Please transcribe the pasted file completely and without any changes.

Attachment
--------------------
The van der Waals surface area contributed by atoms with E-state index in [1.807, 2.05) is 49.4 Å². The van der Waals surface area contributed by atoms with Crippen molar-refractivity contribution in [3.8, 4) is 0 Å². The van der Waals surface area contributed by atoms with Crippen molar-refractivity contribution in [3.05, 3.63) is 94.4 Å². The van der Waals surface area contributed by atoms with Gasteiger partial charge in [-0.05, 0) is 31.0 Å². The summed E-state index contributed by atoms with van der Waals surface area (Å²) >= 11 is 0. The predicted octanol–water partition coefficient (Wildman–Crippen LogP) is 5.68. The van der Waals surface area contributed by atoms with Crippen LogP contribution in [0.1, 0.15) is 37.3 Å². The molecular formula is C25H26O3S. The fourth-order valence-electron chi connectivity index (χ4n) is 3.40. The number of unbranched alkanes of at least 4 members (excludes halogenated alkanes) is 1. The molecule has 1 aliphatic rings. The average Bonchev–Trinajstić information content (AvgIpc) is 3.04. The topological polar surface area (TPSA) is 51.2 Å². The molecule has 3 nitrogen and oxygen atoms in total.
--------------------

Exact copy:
The van der Waals surface area contributed by atoms with E-state index in [1.807, 2.05) is 49.4 Å². The van der Waals surface area contributed by atoms with Crippen molar-refractivity contribution in [3.8, 4) is 0 Å². The van der Waals surface area contributed by atoms with Crippen molar-refractivity contribution in [3.05, 3.63) is 94.4 Å². The van der Waals surface area contributed by atoms with Gasteiger partial charge in [-0.05, 0) is 31.0 Å². The summed E-state index contributed by atoms with van der Waals surface area (Å²) >= 11 is 0. The predicted octanol–water partition coefficient (Wildman–Crippen LogP) is 5.68. The van der Waals surface area contributed by atoms with Crippen LogP contribution in [0.1, 0.15) is 37.3 Å². The molecular formula is C25H26O3S. The fourth-order valence-electron chi connectivity index (χ4n) is 3.40. The number of unbranched alkanes of at least 4 members (excludes halogenated alkanes) is 1. The molecule has 1 aliphatic rings. The average Bonchev–Trinajstić information content (AvgIpc) is 3.04. The topological polar surface area (TPSA) is 51.2 Å². The molecule has 3 nitrogen and oxygen atoms in total.